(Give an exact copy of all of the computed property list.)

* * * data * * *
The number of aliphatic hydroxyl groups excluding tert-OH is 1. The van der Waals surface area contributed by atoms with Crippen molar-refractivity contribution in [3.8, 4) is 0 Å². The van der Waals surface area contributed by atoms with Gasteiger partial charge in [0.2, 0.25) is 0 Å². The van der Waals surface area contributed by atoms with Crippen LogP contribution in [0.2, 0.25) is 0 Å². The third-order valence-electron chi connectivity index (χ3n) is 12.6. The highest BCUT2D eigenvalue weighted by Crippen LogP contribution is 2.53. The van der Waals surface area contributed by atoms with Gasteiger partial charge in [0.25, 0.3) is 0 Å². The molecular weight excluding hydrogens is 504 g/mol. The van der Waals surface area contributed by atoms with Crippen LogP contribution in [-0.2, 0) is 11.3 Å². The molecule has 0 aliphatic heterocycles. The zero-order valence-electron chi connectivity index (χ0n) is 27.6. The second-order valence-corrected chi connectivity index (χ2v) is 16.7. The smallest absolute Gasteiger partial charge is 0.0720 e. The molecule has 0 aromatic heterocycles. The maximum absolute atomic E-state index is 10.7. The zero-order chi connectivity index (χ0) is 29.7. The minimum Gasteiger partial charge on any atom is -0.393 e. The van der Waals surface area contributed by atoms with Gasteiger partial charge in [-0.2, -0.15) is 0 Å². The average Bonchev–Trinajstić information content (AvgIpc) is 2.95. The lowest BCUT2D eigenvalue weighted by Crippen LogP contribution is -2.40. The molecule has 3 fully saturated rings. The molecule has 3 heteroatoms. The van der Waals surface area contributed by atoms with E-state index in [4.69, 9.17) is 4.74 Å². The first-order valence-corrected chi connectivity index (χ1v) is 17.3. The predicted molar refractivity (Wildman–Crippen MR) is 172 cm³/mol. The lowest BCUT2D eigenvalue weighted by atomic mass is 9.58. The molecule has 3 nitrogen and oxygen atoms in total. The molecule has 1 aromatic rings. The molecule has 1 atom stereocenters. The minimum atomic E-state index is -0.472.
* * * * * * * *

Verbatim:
The number of aliphatic hydroxyl groups excluding tert-OH is 1. The van der Waals surface area contributed by atoms with Crippen molar-refractivity contribution in [3.8, 4) is 0 Å². The van der Waals surface area contributed by atoms with Gasteiger partial charge in [0.2, 0.25) is 0 Å². The van der Waals surface area contributed by atoms with Crippen LogP contribution in [0.2, 0.25) is 0 Å². The third-order valence-electron chi connectivity index (χ3n) is 12.6. The highest BCUT2D eigenvalue weighted by Crippen LogP contribution is 2.53. The van der Waals surface area contributed by atoms with Gasteiger partial charge in [0.25, 0.3) is 0 Å². The molecular weight excluding hydrogens is 504 g/mol. The van der Waals surface area contributed by atoms with Crippen LogP contribution in [-0.2, 0) is 11.3 Å². The molecule has 0 aliphatic heterocycles. The zero-order valence-electron chi connectivity index (χ0n) is 27.6. The second-order valence-corrected chi connectivity index (χ2v) is 16.7. The smallest absolute Gasteiger partial charge is 0.0720 e. The molecule has 0 aromatic heterocycles. The maximum absolute atomic E-state index is 10.7. The zero-order chi connectivity index (χ0) is 29.7. The minimum Gasteiger partial charge on any atom is -0.393 e. The van der Waals surface area contributed by atoms with Gasteiger partial charge in [-0.2, -0.15) is 0 Å². The average Bonchev–Trinajstić information content (AvgIpc) is 2.95. The lowest BCUT2D eigenvalue weighted by Crippen LogP contribution is -2.40. The molecule has 3 fully saturated rings. The molecule has 3 heteroatoms. The van der Waals surface area contributed by atoms with E-state index in [4.69, 9.17) is 4.74 Å². The first-order valence-corrected chi connectivity index (χ1v) is 17.3. The predicted molar refractivity (Wildman–Crippen MR) is 172 cm³/mol. The lowest BCUT2D eigenvalue weighted by atomic mass is 9.58. The molecule has 3 nitrogen and oxygen atoms in total. The molecule has 1 aromatic rings. The molecule has 1 atom stereocenters. The minimum atomic E-state index is -0.472.